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Designer Deborah Sussman Defined the Way We See a Lot of LA

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With the death earlier this week of designer Deborah Sussman, Los Angeles lost a figure who LA Times architecture critic Christopher Hawthorne once called "a key link between the L.A. design world of the '50s and the one that emerged in the 1980s." Though it's true she's considered most famous for her instantly-recognizable work (with her husband Paul Prejza and Jerde Partnership) on LA's 1984 Summer Olympics, she's worked extensively since then, too (and before—she began her career in the office of Charles and Ray Eames). Her firm designed the logo for Santa Monica and graphics for the Big Blue Buses, and created signage and wayfinding for Hancock Park and Downtown's Grand Park. (And of course there's also an immense body of work outside of the area.)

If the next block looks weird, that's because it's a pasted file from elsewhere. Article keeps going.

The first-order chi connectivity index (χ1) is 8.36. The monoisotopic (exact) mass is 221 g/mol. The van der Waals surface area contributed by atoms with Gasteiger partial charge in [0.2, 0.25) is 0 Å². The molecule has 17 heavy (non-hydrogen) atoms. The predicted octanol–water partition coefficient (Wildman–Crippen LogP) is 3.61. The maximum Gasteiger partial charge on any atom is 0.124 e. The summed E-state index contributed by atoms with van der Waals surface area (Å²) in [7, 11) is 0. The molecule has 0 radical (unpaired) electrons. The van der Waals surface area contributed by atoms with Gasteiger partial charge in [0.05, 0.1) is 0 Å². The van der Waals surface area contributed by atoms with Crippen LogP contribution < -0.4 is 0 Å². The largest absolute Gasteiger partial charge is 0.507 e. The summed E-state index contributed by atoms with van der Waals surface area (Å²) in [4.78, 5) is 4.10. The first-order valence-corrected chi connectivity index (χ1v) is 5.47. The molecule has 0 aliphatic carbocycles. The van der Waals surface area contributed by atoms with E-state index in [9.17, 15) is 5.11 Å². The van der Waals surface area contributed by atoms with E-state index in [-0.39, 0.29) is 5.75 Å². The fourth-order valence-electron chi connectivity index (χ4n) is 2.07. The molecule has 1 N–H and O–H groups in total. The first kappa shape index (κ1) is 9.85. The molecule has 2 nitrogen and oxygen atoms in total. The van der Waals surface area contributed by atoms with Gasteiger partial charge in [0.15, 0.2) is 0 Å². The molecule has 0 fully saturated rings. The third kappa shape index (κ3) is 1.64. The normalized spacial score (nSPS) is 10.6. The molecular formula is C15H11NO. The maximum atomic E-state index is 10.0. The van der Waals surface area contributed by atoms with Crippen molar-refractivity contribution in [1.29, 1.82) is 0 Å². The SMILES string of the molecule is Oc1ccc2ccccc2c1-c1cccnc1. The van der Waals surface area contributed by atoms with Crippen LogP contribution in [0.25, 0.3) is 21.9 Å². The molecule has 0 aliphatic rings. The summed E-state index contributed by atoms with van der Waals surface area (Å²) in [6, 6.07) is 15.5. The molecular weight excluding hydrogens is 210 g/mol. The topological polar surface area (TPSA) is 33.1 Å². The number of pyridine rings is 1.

Last year, Sussman's career was the subject of an awesome exhibit at Woodbury University titled Deborah Sussman Loves Los Angeles, but since it's no longer up, we've collected a few samples of Sussman/Prejza work from around the city. The couple also put their stylish house in Nichols Canyon up for sale last year, and you can see that here.
· Review: A timely look at L.A. designer Deborah Sussman [LAT]
· Deborah Sussman Passes After Long And Vivid Career [KCRW]
· Deborah Sussman Loves LA [Woodbury]
· Stylish Nichols Canyon Home of Eames Office Designer Deborah Sussman and Architect Paul Prejza [Curbed LA]